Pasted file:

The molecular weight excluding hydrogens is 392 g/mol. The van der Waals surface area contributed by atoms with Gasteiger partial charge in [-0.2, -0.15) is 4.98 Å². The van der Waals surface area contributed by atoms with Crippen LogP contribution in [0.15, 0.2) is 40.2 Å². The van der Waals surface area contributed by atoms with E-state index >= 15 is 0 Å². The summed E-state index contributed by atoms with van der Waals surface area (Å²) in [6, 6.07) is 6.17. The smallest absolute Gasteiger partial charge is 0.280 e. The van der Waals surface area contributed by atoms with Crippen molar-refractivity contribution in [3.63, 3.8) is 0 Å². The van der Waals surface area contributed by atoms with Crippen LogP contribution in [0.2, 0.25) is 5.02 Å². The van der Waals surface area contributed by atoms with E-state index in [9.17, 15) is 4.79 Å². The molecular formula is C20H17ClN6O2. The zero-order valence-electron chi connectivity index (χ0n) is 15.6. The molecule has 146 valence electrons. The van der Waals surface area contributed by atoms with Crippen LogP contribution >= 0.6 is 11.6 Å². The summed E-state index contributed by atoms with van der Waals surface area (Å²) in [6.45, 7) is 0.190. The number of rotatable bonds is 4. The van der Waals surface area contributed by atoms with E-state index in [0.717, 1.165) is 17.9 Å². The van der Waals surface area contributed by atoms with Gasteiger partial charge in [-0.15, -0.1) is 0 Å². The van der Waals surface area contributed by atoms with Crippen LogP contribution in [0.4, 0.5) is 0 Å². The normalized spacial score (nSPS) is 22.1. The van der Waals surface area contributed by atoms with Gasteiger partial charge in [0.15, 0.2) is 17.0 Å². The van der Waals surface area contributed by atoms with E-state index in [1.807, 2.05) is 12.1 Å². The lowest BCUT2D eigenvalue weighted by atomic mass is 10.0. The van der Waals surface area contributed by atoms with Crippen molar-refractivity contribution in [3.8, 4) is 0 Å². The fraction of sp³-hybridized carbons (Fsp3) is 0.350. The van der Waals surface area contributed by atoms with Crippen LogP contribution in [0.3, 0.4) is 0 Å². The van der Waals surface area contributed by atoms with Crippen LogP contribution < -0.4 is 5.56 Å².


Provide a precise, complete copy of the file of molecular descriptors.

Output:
The molecular weight excluding hydrogens is 392 g/mol. The van der Waals surface area contributed by atoms with Gasteiger partial charge in [-0.2, -0.15) is 4.98 Å². The van der Waals surface area contributed by atoms with Crippen LogP contribution in [0.15, 0.2) is 40.2 Å². The van der Waals surface area contributed by atoms with E-state index >= 15 is 0 Å². The summed E-state index contributed by atoms with van der Waals surface area (Å²) in [6, 6.07) is 6.17. The smallest absolute Gasteiger partial charge is 0.280 e. The van der Waals surface area contributed by atoms with Crippen molar-refractivity contribution in [3.63, 3.8) is 0 Å². The van der Waals surface area contributed by atoms with Crippen LogP contribution in [0.2, 0.25) is 5.02 Å². The van der Waals surface area contributed by atoms with E-state index in [9.17, 15) is 4.79 Å². The molecular formula is C20H17ClN6O2. The zero-order valence-electron chi connectivity index (χ0n) is 15.6. The molecule has 146 valence electrons. The van der Waals surface area contributed by atoms with Crippen LogP contribution >= 0.6 is 11.6 Å². The summed E-state index contributed by atoms with van der Waals surface area (Å²) in [6.45, 7) is 0.190. The number of rotatable bonds is 4. The van der Waals surface area contributed by atoms with E-state index in [0.717, 1.165) is 17.9 Å². The van der Waals surface area contributed by atoms with Gasteiger partial charge in [-0.15, -0.1) is 0 Å². The van der Waals surface area contributed by atoms with Crippen LogP contribution in [0.4, 0.5) is 0 Å². The normalized spacial score (nSPS) is 22.1. The van der Waals surface area contributed by atoms with Gasteiger partial charge in [0.15, 0.2) is 17.0 Å². The van der Waals surface area contributed by atoms with E-state index in [1.807, 2.05) is 12.1 Å². The lowest BCUT2D eigenvalue weighted by atomic mass is 10.0. The van der Waals surface area contributed by atoms with Crippen molar-refractivity contribution in [3.8, 4) is 0 Å². The fraction of sp³-hybridized carbons (Fsp3) is 0.350. The van der Waals surface area contributed by atoms with Crippen LogP contribution in [0.3, 0.4) is 0 Å². The van der Waals surface area contributed by atoms with Crippen LogP contribution < -0.4 is 5.56 Å².